December 15, 2017
Solidarity with Delilah Saunders
The Canadian Federation of Students stands with Inuk land protector Delilah Saunders and the call from her supporters to reverse a discriminatory policy of the Trillium Gift of Life Network that prevents her potential life-saving liver transplant.
Delilah Saunders is a 26 year-old Inuk woman who has participated in land and water protection across the country. She has been a fierce advocate for missing and murdered Indigenous women, after her sister, Loretta, was murdered in 2014 in Halifax. Delilah testified at the National Inquiry into Missing and Murdered Indigenous Women in October of this year, and was honoured with an award for human rights leadership from Amnesty International earlier this year. Earlier this week, while in Ottawa as a part of a speaking tour on this issue, Delilah suffered acute liver failure as a result of acetaminophen (Tylenol) buildup from the over-the-counter medication she had been taking for jaw pain. Currently, she has been admitted to the Toronto transplant clinic, but is without guarantee of access to a liver.
Despite the long life ahead of Delilah, her doctors in Ottawa have had all requests for a new liver rejected by transplant centres. This is a result of the Trillium Gift of Life Network policy requiring patients with any history of alcohol dependence receiving liver transplants to remain abstinent from alcohol six months prior to receiving a transplant. Delilah, who has spent years working to turn her trauma into strength for Indigenous women, has a history of substance use and has not been completely abstinent from alcohol within this time frame. As a result, healthcare professionals have suggested that, even if a personal live donor match was found, Delilah would not be permitted to receive the transplant as a result of this policy.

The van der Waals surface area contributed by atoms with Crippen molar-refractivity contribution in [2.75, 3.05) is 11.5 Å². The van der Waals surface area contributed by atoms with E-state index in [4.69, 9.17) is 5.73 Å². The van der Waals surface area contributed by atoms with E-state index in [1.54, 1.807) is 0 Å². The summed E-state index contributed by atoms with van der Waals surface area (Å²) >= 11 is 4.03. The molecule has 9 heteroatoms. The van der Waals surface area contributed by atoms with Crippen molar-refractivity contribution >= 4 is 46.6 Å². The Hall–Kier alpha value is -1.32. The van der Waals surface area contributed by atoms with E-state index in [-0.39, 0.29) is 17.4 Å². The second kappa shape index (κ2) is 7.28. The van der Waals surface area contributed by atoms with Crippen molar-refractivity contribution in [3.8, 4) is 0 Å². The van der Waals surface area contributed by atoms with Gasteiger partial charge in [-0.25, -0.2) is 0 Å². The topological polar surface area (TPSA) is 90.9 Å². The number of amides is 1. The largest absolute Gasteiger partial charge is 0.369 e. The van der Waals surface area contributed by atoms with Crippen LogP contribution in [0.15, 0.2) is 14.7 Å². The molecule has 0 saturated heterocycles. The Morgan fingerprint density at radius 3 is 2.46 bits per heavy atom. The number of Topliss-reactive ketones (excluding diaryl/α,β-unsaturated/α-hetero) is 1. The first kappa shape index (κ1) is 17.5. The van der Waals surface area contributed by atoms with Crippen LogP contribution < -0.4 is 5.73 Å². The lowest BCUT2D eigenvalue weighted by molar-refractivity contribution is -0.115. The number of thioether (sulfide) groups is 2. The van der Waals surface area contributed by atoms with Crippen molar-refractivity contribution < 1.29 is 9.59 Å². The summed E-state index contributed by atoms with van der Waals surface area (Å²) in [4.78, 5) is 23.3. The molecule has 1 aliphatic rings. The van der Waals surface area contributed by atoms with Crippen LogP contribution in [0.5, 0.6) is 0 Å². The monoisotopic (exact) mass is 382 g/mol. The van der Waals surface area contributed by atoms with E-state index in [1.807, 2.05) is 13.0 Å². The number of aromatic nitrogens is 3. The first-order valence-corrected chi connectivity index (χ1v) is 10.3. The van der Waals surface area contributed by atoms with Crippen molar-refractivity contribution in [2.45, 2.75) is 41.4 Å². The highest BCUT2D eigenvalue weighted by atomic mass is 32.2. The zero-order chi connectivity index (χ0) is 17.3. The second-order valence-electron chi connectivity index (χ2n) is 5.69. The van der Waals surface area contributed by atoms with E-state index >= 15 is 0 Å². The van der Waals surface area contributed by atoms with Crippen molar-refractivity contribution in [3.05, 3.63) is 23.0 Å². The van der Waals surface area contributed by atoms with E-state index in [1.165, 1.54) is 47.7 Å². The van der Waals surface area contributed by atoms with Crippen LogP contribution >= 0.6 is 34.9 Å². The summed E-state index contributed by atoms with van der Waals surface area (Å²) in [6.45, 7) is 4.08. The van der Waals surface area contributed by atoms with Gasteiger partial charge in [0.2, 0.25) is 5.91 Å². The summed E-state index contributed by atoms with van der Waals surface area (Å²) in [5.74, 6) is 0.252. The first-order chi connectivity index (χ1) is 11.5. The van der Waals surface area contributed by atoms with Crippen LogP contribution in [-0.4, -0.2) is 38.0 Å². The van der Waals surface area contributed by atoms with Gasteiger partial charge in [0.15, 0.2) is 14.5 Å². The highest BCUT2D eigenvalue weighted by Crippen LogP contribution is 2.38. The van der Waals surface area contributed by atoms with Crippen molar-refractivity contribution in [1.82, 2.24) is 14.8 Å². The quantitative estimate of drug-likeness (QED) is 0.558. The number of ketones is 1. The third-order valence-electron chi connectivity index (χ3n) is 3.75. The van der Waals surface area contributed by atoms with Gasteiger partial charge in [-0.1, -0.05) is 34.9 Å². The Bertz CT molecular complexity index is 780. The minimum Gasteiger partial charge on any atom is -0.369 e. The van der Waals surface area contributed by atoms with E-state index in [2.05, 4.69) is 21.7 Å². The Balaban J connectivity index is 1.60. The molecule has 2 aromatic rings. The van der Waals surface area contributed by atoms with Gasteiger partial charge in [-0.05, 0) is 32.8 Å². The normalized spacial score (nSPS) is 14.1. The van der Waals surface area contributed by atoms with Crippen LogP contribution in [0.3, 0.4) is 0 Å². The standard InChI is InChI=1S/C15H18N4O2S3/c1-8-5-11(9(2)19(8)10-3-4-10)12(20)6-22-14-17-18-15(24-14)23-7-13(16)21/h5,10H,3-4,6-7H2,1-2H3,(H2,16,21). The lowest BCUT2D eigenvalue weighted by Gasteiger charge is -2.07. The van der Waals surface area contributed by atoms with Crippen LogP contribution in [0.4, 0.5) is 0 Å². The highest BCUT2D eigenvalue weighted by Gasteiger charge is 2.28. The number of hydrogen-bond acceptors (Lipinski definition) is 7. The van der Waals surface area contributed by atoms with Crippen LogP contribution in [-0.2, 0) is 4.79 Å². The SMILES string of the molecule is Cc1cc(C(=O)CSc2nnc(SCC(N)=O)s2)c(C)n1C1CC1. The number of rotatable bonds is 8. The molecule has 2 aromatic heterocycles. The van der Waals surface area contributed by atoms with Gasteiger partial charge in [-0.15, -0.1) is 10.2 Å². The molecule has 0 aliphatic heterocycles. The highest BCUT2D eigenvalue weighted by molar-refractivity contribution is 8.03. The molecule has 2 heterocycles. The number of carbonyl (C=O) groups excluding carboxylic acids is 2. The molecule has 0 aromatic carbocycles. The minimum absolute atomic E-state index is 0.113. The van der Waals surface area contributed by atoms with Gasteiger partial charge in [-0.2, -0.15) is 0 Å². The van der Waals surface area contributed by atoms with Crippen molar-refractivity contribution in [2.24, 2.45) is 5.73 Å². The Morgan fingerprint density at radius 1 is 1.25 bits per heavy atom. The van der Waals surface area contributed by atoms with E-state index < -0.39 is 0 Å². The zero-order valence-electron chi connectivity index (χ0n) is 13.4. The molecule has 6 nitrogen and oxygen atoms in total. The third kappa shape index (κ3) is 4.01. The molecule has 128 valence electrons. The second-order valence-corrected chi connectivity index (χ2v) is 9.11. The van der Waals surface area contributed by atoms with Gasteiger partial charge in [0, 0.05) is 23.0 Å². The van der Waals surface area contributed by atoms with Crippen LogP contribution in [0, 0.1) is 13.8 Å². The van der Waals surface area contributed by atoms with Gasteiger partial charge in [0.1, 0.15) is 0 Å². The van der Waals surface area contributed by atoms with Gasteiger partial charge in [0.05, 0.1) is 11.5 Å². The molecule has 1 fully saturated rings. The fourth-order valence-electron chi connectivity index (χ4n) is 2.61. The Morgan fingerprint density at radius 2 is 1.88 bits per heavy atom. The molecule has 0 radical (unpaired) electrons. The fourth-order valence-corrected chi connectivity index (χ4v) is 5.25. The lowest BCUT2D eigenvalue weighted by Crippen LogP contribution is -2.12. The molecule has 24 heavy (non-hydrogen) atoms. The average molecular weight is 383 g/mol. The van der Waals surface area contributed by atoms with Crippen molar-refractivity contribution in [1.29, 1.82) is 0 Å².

This discriminatory policy has not only targeted Delilah, but has previously resulted in the death of Mark Selkirk in 2010. Debra Selkirk, his widow, filed an application with the Ontario Human Rights Tribunal to change this policy. Since then, research promoted by Trillium has suggested that patients with alcoholism can have equally positive life outcomes upon receiving a liver transplant. In fact, Trillium announced a three-year pilot project to assess the state of this policy, and whether or not it should be changed. They have even stated that an arbitrary six-month sobriety requirement does not necessarily change patient outcomes.
This policy is institutionalized colonial violence that is nothing short of a death sentence. Delilah, and others like her, cannot live without a functioning liver, and the bureaucracy of the Ontario health system is willing to let her die despite her courage, leadership and assistance in educating Ontarians on Indigenous issues. The Federation is steadfast in its support of Indigenous women, and demands that the Trillium Gift of Life Network not only waive this policy so that Delilah may receive life-saving care, but also create a pathway for others who have been rejected as a result of this policy to receive wavers allowing them to receive care.
We call on our members to visit helpdelilah.com to learn more about how to support Delilah, sign and share the petition, or contact Members of Provincial Parliament.
We cannot allow one more Indigenous woman to die at the hands of the government. Act now.